Holly recently posted..I Ate Taco Bell And I’m Still AliveMy Profile

  7. says

    I read the interview on Run to the Finish and was like “What?”. It seems so, so, generalized. I’m a distance runner, but I do yoga and I lift weights, and I’m not doughy. Even more so than the comments about appearance was talking about specific workouts that take too long to see results or what we shouldn’t do- I mean I work out because I enjoy it not only to “see results”. If you don’t like what you’re doing, it doesn’t matter if it’s CrossFit, running, Zumba, yoga, kickbox, etc, you won’t stick with it and it won’t help. As long as you’re moving, you’re doing more than most people are and it’s all good!
    Amy Lauren recently posted..Weekend Recap: Bursts of Confidence, Comfort Food, and Charleston CookingMy Profile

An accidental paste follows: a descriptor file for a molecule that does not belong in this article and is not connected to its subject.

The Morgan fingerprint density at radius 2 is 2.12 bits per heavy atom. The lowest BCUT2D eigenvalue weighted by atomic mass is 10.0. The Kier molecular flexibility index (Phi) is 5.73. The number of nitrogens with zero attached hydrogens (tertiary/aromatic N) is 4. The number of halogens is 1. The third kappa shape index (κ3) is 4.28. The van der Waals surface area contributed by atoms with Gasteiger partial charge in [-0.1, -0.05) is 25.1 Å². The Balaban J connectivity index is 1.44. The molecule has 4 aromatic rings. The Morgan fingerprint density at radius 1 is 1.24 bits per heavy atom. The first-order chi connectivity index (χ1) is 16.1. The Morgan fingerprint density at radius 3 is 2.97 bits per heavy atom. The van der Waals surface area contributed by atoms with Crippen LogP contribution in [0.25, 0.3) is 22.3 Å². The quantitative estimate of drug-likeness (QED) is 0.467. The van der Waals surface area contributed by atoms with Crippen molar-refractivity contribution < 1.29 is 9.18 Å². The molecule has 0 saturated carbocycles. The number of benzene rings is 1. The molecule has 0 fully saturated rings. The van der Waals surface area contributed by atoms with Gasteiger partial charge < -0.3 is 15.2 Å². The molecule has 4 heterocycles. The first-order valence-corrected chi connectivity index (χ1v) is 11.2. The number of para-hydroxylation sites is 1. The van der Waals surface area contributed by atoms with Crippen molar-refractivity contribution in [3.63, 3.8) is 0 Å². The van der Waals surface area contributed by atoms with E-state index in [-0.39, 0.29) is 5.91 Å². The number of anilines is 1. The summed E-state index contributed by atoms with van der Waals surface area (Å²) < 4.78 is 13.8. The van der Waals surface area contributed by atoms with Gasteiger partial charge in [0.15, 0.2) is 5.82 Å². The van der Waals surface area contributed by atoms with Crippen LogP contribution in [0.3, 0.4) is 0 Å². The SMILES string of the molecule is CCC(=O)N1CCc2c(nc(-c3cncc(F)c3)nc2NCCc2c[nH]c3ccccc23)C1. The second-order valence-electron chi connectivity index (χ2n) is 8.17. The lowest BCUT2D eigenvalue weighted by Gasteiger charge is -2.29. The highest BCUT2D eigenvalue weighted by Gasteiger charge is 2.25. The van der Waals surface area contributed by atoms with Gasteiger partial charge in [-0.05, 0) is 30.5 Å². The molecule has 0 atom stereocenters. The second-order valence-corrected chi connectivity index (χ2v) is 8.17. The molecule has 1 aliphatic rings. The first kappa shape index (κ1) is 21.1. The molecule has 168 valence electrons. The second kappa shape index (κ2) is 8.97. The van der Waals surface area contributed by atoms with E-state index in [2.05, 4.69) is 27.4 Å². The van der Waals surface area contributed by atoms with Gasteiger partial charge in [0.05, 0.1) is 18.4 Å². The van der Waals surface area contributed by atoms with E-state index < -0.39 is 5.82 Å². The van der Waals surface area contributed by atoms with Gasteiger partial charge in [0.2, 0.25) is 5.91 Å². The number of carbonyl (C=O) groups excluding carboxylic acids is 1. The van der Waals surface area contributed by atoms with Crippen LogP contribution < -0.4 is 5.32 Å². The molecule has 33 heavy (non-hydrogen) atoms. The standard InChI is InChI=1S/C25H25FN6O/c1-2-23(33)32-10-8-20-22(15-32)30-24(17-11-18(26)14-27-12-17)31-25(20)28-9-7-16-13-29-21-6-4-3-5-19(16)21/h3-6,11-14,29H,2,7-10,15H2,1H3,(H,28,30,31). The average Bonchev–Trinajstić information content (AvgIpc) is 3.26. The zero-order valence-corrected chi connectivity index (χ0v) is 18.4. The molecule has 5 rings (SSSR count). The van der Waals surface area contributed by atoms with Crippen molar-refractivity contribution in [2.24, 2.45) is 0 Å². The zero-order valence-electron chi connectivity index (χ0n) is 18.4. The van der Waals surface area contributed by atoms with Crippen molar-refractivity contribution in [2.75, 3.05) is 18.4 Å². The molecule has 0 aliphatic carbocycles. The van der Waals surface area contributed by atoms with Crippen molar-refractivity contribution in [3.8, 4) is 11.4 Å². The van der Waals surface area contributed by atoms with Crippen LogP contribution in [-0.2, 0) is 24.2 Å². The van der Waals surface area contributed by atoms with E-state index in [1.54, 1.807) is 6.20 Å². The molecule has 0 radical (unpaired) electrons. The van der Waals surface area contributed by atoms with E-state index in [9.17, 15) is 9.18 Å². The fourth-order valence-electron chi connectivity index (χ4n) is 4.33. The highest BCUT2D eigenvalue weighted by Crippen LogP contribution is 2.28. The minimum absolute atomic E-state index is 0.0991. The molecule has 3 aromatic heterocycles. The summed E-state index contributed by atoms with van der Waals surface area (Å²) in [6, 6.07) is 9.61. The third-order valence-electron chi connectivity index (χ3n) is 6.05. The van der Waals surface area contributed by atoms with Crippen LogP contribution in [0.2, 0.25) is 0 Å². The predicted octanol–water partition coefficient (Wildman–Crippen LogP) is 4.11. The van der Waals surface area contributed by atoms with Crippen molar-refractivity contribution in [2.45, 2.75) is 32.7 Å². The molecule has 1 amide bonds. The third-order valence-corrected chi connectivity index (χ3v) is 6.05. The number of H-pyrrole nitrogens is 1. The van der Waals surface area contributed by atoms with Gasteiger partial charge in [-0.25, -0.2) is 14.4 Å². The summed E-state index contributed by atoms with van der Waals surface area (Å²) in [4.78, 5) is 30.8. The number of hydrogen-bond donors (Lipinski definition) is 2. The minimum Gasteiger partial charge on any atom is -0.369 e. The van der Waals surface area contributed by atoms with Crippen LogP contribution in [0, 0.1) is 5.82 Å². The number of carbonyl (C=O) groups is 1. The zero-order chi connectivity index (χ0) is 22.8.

8. says

    Thank you, thank you, thank you!!!! Can’t tell you how much I love this post. Coming from someone who is ADDICTED to Crossfit AND training for my second marathon – I am proof that you can do and love both! I agree completely that we should encourage ALL FORMS OF EXERCISE – if you are out there moving your body, staying active and being healthy, that is worth celebrating. We are all individuals and what I love to do may not be for someone else, but I would never discourage another person for the workout that they love and that works for them.

  9. says

    I love running too and it is my thing but that doesn’t mean that I don’t do a little HIIT once in a while. I think whatever works for someone they should go with it. I think you can do both (or just one) and be healthy and that is what is important! I feel like this always happens – people always thing their type of exercise is better, but honestly as long as people are working out thats what matters!